Teenagers and youth across the country commit the same types of crime, but disparities affecting young people of color have continued to grow.

Native youth navigate complex, contradictory jurisdictions

Burdened by generations of historical trauma, Native youth navigate a convoluted justice system that few other children face.

‘Hit twice as hard’: Children with disabilities face onslaught of challenges

Harsh school environments and disciplinary practices often leave children with learning and behavioral disabilities more likely to be suspended, fall behind in schools and enter the juvenile justice system.

LGBTQ youth confront inconsistent, unreliable patterns of incarceration

Because of vague and inconsistent regulations, the experiences of lesbian, gay, bisexual, transgender and intersex young people in the juvenile justice system vary dramatically across the country.

IV. Dangerous patterns

Employee misconduct: The abuse and mistreatment of juveniles in lockup

Detention is supposed to rehabilitate kids, but many are abused at the hands of staff members tasked with protecting them.

‘It’s never OK’: Sexual abuse persists in juvenile facilities despite years of reform

Data shows a decline in juvenile facility sexual assaults since 2012, but the number of incidents that go unreported make experts wonder whether enough is being done.

Use of solitary confinement often arbitrary and ‘all too common’

Despite denouncements of the practice, solitary confinement is still used in nearly every state, putting juveniles at risk for physical and psychological harm.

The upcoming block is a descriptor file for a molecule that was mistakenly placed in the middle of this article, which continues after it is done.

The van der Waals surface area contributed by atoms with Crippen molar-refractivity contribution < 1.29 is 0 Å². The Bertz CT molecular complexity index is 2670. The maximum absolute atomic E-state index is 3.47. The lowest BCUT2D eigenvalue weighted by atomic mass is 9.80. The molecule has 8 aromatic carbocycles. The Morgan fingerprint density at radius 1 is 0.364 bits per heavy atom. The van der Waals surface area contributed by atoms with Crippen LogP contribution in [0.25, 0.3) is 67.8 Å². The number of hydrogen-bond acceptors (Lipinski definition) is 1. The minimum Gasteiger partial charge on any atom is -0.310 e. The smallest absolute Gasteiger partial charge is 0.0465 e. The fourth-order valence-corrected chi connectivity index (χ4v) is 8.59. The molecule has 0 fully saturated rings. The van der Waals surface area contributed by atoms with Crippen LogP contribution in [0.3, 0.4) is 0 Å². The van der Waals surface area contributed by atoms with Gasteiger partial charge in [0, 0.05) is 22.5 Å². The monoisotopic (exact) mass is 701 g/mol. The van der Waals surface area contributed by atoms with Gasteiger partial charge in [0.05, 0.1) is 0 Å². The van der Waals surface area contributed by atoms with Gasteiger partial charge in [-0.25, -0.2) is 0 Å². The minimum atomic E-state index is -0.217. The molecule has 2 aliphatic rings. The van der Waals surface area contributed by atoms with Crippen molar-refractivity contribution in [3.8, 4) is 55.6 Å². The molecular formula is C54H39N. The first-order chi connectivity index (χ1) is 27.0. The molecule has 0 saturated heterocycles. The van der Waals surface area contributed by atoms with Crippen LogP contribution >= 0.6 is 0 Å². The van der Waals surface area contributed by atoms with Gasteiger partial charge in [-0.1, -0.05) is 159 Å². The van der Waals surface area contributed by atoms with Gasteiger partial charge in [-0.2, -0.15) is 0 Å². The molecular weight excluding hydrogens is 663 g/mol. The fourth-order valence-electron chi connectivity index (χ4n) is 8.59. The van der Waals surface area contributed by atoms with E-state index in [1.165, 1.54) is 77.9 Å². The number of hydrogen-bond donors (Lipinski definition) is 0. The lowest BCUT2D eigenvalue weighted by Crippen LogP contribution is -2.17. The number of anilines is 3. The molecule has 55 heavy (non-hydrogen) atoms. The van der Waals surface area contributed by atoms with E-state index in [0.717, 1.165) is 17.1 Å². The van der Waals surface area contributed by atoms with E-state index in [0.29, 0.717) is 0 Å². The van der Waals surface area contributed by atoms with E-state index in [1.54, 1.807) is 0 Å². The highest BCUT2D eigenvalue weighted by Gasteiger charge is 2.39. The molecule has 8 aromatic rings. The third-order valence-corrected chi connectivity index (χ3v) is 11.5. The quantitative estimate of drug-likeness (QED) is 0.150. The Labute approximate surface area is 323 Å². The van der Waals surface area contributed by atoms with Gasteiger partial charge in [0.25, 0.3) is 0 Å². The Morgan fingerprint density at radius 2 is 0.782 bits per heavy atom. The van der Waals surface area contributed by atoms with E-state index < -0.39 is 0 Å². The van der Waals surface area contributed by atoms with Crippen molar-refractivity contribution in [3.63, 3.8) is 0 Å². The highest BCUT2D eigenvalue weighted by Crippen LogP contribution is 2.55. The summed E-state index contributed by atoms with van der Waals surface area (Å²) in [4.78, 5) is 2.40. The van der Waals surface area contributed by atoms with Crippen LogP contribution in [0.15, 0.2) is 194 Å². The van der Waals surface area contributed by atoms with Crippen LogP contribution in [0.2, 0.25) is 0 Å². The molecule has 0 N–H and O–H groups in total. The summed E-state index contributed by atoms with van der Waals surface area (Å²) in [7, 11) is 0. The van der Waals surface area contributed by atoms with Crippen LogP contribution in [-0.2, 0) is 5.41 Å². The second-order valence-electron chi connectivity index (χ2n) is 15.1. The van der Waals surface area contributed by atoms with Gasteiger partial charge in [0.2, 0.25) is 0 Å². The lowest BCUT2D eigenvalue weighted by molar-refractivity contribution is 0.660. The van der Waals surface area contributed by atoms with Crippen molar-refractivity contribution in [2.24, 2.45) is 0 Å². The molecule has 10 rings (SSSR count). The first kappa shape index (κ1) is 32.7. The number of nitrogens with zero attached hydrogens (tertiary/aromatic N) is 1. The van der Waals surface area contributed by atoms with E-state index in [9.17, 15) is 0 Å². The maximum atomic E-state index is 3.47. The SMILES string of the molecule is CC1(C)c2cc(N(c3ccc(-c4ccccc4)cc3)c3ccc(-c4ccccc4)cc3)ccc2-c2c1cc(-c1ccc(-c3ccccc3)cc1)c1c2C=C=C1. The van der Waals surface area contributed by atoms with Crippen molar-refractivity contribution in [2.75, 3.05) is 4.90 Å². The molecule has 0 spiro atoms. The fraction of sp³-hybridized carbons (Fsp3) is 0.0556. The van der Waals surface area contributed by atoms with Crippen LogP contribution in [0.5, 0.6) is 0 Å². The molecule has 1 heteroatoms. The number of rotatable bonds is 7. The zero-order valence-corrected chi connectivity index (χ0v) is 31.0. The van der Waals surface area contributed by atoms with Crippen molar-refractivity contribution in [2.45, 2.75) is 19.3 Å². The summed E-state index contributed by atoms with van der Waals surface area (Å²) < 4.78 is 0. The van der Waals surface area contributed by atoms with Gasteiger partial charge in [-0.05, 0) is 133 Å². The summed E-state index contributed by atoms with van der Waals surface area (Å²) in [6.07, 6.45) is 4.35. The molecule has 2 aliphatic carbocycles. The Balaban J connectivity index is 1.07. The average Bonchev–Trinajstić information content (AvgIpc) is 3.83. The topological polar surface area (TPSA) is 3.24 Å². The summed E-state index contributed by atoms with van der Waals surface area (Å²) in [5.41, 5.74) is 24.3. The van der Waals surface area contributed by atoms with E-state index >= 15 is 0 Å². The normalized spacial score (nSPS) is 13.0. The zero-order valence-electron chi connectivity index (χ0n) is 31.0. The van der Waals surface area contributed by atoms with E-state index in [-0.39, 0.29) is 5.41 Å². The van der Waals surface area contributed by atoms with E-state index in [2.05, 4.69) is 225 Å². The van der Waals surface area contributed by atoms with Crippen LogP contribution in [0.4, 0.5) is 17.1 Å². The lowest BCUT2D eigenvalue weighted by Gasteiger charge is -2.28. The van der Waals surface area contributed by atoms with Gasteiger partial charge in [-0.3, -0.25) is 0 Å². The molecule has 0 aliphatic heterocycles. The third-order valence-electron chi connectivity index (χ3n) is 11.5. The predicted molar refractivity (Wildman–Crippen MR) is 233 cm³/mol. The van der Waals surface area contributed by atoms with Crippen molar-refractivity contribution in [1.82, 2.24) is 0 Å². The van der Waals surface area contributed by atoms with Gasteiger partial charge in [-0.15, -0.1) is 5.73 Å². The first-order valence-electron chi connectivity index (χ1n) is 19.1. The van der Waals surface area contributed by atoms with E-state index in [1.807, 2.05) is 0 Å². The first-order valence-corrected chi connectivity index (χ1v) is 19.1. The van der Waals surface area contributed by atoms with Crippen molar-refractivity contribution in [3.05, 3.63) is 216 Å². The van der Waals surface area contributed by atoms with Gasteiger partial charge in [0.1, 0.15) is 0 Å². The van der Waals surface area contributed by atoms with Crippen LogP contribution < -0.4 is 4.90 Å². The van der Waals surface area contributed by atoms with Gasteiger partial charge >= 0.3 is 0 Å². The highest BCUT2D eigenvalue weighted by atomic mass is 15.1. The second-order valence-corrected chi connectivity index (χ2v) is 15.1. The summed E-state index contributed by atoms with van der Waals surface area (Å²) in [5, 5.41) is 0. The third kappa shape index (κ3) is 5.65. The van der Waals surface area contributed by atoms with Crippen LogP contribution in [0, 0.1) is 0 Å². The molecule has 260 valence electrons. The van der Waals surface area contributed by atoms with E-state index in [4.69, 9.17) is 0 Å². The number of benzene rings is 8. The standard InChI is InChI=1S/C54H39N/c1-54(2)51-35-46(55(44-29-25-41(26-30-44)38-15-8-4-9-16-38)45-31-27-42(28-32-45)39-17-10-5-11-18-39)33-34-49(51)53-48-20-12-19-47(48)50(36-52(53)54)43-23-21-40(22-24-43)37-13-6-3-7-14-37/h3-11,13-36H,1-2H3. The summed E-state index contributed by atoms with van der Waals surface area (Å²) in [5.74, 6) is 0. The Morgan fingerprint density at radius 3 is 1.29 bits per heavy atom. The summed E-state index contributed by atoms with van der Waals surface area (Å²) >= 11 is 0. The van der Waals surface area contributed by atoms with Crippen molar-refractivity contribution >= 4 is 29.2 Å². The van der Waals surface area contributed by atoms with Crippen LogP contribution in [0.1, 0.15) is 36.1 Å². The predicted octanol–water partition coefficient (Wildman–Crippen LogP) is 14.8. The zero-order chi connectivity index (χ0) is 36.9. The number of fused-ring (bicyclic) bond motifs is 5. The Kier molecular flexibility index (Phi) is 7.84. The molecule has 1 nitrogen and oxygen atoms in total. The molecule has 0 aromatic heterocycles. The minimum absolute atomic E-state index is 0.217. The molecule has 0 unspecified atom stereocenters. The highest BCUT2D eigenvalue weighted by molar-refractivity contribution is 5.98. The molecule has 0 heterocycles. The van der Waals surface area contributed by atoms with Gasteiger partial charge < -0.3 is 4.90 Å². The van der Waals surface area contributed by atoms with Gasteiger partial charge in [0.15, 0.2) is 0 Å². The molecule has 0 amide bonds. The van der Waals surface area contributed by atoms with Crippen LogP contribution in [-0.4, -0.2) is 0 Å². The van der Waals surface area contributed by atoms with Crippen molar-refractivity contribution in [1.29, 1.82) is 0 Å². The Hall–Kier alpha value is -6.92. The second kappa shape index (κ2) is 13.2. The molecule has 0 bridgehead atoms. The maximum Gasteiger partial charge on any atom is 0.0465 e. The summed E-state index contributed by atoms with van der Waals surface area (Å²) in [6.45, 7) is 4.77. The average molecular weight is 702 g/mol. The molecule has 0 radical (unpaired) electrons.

V. Questionable practices

Age, neglect and vandalism in facilities endanger some youth, critics say

Some juvenile offenders live in prisonlike conditions that often are cramped, unsanitary, archaic and poorly ventilated, affecting their health and welfare.

Patchwork education system in juvenile centers often falls short

The lack of consistent and uniform policies, along with a dearth of available data, conceal how – or if – young people learn in juvenile detention facilities.

Juvenile COVID-19 cases found in dozens of states

COVID-19 affects the juvenile justice system with a rising number of positive cases, as juvenile detention facilities evolve their health care protocols to help slow its spread.

Nearly three-quarters of youth behind bars suffer from mental health issues

Kids in the juvenile justice system struggle with mental health issues at a rate over four times higher than the general youth population, yet they often don’t receive much-needed treatment.